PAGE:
Nor does Aspartame reduce obesity. It blocks a gut enzyme, intestinal alkaline phosphatase, preventing it from signaling the brain to stop eating. People who stop using Aspartame typically find that they eat less and lose weight.

Other artificial sweeteners also have detrimental effects. For example, Sucralose is chlorinated sugar; chlorine, a potent poison, is freed during digestion. And saccharin (sodium saccharin) is carcinogenic in large doses.

Xylitol and Stevia pose no known dangers and are considered safe to use.

Here is the complete story on good and bad sugar substitutes.

Flavor Enhancers

Most processed, pre-packaged foods contain flavor enhancers. The most common is MSG (monosodium glutamate). In the body, it breaks down to glutamate, another excitatory neurotransmitter, which has the same harmful effects as Aspartame: it overexcites neurons until they die.

Due to FDA labeling laws, MSG must be listed as an ingredient only if it is added in its free form. It is often camouflaged as hydrolyzed vegetable protein, vegetable or plant protein, natural flavoring, or spices.

Here is a longer discussion of MSG and tinnitus.

Fats

Saturated fats and trans-fats have multiple negative effects on the body and on tinnitus specifically. They increase LDL (bad cholesterol), decrease HDL (good cholesterol), increase triglycerides, and generally plug up the vascular system, causing atherosclerosis. This is a risk factor for heart disease and stroke, and also significantly reduces blood flow. This, in turn, inhibits both the removal of toxins from the inner ear and the delivery of oxygen and nutrients. Healthy blood flow is necessary for healthy ears and proper brain function.

Salmon and olive oil on cutting board

Unsaturated fats from vegetables, nuts and fish are excellent choices. They help reverse the negative effects of saturated fats. They lower cholesterol and blood pressure and reduce inflammation. Cooking oils such as olive oil are widely used in the Mediterranean region, where there is a low incidence of heart disease.

Omega-3 fatty acids, found in fish oil, help reduce inflammation and pain. They increase insulin sensitivity and are recommended for people with diabetes. The list of health benefits from fish oil is very long.

Mediterranean Diet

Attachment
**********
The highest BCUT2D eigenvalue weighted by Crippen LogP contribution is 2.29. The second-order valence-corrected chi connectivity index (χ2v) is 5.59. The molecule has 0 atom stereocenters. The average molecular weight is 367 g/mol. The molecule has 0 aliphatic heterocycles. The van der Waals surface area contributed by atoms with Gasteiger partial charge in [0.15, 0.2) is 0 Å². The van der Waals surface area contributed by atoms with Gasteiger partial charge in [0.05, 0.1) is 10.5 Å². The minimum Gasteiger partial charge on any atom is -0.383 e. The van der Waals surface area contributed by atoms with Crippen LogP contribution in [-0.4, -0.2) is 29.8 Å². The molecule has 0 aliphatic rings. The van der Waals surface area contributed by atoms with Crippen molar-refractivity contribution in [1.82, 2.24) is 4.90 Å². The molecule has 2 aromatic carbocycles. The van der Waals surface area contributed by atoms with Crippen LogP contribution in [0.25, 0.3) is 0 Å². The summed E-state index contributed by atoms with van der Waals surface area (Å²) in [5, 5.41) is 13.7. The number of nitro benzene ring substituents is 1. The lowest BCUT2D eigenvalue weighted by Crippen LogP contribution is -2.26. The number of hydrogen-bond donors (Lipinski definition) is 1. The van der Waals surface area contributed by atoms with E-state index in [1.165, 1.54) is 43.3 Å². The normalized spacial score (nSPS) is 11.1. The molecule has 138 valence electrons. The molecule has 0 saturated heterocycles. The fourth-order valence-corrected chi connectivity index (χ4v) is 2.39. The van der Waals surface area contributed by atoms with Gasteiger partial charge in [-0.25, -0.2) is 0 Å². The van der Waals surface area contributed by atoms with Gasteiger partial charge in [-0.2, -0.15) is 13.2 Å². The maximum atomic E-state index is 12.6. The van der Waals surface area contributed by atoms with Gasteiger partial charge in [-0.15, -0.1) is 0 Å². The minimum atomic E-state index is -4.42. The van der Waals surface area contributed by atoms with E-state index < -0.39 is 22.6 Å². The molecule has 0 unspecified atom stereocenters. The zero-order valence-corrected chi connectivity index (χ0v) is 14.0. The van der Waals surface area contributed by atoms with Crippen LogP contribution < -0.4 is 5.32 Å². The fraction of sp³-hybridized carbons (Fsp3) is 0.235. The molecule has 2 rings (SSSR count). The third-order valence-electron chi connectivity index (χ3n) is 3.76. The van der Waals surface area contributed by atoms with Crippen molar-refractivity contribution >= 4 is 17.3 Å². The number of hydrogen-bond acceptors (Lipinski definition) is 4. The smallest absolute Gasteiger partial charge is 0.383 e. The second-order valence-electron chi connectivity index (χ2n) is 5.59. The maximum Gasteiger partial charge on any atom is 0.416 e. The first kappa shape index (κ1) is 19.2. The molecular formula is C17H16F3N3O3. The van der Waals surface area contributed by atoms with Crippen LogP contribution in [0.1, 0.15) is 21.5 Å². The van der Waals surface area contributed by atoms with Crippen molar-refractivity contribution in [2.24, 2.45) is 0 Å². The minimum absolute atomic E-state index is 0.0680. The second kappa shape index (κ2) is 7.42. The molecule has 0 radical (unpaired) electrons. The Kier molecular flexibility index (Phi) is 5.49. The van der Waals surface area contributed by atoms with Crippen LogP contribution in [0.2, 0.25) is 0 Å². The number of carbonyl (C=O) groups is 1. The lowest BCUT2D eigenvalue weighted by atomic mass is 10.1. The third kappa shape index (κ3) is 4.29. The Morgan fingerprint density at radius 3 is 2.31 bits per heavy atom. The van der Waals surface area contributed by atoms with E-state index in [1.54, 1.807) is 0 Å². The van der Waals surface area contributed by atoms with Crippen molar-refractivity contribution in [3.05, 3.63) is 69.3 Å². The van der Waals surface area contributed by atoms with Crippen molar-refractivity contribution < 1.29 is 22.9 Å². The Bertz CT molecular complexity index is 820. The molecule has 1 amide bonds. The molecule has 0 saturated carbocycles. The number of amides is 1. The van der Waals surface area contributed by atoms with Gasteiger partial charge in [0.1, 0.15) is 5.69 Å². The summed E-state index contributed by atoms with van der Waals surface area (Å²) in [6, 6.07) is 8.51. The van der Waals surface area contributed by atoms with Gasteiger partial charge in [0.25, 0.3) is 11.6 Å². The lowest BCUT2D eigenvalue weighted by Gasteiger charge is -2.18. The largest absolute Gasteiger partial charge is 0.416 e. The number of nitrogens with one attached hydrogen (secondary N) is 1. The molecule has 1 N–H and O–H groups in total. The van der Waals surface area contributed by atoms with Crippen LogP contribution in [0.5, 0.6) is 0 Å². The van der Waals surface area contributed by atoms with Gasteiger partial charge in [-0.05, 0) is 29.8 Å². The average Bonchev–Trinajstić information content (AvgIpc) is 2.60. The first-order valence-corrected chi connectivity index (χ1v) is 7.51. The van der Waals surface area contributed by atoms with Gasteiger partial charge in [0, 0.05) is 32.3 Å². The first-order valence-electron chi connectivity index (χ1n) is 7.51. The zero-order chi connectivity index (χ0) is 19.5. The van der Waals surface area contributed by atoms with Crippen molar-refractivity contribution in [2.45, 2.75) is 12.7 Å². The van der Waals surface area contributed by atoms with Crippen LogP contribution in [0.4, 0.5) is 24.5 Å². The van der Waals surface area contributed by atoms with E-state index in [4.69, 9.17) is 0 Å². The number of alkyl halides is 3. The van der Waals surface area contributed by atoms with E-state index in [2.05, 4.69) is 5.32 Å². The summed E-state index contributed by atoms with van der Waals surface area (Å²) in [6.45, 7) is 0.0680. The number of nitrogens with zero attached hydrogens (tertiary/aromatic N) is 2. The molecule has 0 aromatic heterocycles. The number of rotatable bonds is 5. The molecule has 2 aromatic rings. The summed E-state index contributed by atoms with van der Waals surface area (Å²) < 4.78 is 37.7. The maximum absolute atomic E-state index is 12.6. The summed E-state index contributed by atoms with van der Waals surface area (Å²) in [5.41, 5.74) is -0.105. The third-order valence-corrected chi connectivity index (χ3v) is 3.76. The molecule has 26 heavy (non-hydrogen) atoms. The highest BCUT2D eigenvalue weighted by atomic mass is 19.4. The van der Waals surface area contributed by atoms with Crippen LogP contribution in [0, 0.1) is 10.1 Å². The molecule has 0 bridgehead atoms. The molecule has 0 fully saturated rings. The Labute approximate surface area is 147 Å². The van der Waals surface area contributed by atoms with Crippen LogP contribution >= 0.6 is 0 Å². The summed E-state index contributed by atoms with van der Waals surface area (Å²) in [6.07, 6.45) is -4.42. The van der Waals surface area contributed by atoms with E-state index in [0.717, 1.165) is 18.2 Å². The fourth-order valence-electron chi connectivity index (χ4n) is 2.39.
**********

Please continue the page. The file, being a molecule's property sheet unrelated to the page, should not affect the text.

Meditrerranean Diet Pyramid

The Mediterranean Diet is best for almost everyone, including those of us who suffer from tinnitus. It combines daily exercise with plenty of whole grain bread or pasta, fruits, vegetables, olive oil, cheese, and yoghurt. Fish, poultry, eggs, and sweets can be used several times per week, while red meat is allowed several times a month. Wine is permitted in moderation.

In any case, the key to a healthy diet is keeping food closest to its original state – the opposite of processed and packaged foods. Fresh food tastes much better than processed and packaged food – so much so that, after several weeks of this discipline, taste buds adapt, and processed foods begin to taste like chemicals.

Arches Tinnitus Formula

Tinnitus Starter Kit - 4 bottles of Arches Tinnitus FormulaArches Tinnitus Formula has been scientifically proven to reduce tinnitus for the great majority of those who use it. It is especially helpful in cases of hearing loss-induced tinnitus (about 85 percent of tinnitus cases). It is very effective in combination with a diet that is free of additives which promote tinnitus.

It can take up to three months to get the full benefit of Arches Tinnitus Formula, so we recommend Arches Tinnitus Starter Kit, a full three-month supply (four bottles).

NOTE: Arches Tinnitus Formula® can be very effective in reducing tinnitus when taken for at least 100 days (4 bottles) to determine its total effectiveness. Maintaining a healthy diet as described above will further serve to enhance successful results.